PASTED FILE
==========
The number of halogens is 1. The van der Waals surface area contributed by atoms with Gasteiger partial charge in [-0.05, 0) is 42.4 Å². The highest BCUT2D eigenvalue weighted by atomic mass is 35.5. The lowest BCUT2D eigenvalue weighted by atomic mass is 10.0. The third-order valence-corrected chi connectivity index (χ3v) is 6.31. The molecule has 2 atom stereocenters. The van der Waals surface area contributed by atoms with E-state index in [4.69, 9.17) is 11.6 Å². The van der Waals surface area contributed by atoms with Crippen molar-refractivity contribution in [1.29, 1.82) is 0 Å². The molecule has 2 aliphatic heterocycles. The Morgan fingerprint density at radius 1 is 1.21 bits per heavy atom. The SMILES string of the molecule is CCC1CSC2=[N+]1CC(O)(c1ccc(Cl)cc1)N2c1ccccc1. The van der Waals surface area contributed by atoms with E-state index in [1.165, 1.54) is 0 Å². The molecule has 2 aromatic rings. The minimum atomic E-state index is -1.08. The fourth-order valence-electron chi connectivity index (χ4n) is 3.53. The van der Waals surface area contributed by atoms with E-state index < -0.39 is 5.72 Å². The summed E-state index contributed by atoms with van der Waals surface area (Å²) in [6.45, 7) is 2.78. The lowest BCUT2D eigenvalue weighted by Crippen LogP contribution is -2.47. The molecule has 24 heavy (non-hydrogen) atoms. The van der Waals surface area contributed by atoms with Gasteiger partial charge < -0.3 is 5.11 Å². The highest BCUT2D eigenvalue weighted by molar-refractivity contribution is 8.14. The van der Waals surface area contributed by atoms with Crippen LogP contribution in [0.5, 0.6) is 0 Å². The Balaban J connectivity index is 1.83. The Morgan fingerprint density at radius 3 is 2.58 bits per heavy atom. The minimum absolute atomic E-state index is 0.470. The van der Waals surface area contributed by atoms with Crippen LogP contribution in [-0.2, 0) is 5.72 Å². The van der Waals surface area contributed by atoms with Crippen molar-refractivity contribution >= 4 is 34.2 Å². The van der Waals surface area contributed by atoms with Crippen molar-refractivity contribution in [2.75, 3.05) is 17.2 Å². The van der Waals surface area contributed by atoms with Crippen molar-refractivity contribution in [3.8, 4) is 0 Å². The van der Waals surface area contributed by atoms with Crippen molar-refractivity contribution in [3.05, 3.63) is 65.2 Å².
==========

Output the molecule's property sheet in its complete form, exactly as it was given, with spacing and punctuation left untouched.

The number of halogens is 1. The van der Waals surface area contributed by atoms with Gasteiger partial charge in [-0.05, 0) is 42.4 Å². The highest BCUT2D eigenvalue weighted by atomic mass is 35.5. The lowest BCUT2D eigenvalue weighted by atomic mass is 10.0. The third-order valence-corrected chi connectivity index (χ3v) is 6.31. The molecule has 2 atom stereocenters. The van der Waals surface area contributed by atoms with E-state index in [4.69, 9.17) is 11.6 Å². The van der Waals surface area contributed by atoms with Crippen molar-refractivity contribution in [1.29, 1.82) is 0 Å². The molecule has 2 aliphatic heterocycles. The Morgan fingerprint density at radius 1 is 1.21 bits per heavy atom. The SMILES string of the molecule is CCC1CSC2=[N+]1CC(O)(c1ccc(Cl)cc1)N2c1ccccc1. The van der Waals surface area contributed by atoms with E-state index in [1.165, 1.54) is 0 Å². The molecule has 2 aromatic rings. The minimum atomic E-state index is -1.08. The fourth-order valence-electron chi connectivity index (χ4n) is 3.53. The van der Waals surface area contributed by atoms with E-state index < -0.39 is 5.72 Å². The summed E-state index contributed by atoms with van der Waals surface area (Å²) in [6.45, 7) is 2.78. The lowest BCUT2D eigenvalue weighted by Crippen LogP contribution is -2.47. The molecule has 24 heavy (non-hydrogen) atoms. The van der Waals surface area contributed by atoms with Gasteiger partial charge < -0.3 is 5.11 Å². The highest BCUT2D eigenvalue weighted by molar-refractivity contribution is 8.14. The van der Waals surface area contributed by atoms with Crippen LogP contribution in [0.5, 0.6) is 0 Å². The Balaban J connectivity index is 1.83. The Morgan fingerprint density at radius 3 is 2.58 bits per heavy atom. The minimum absolute atomic E-state index is 0.470. The van der Waals surface area contributed by atoms with Crippen LogP contribution in [-0.2, 0) is 5.72 Å². The van der Waals surface area contributed by atoms with Crippen molar-refractivity contribution >= 4 is 34.2 Å². The van der Waals surface area contributed by atoms with Crippen molar-refractivity contribution in [2.75, 3.05) is 17.2 Å². The van der Waals surface area contributed by atoms with Crippen molar-refractivity contribution in [3.8, 4) is 0 Å². The van der Waals surface area contributed by atoms with Crippen molar-refractivity contribution in [3.05, 3.63) is 65.2 Å².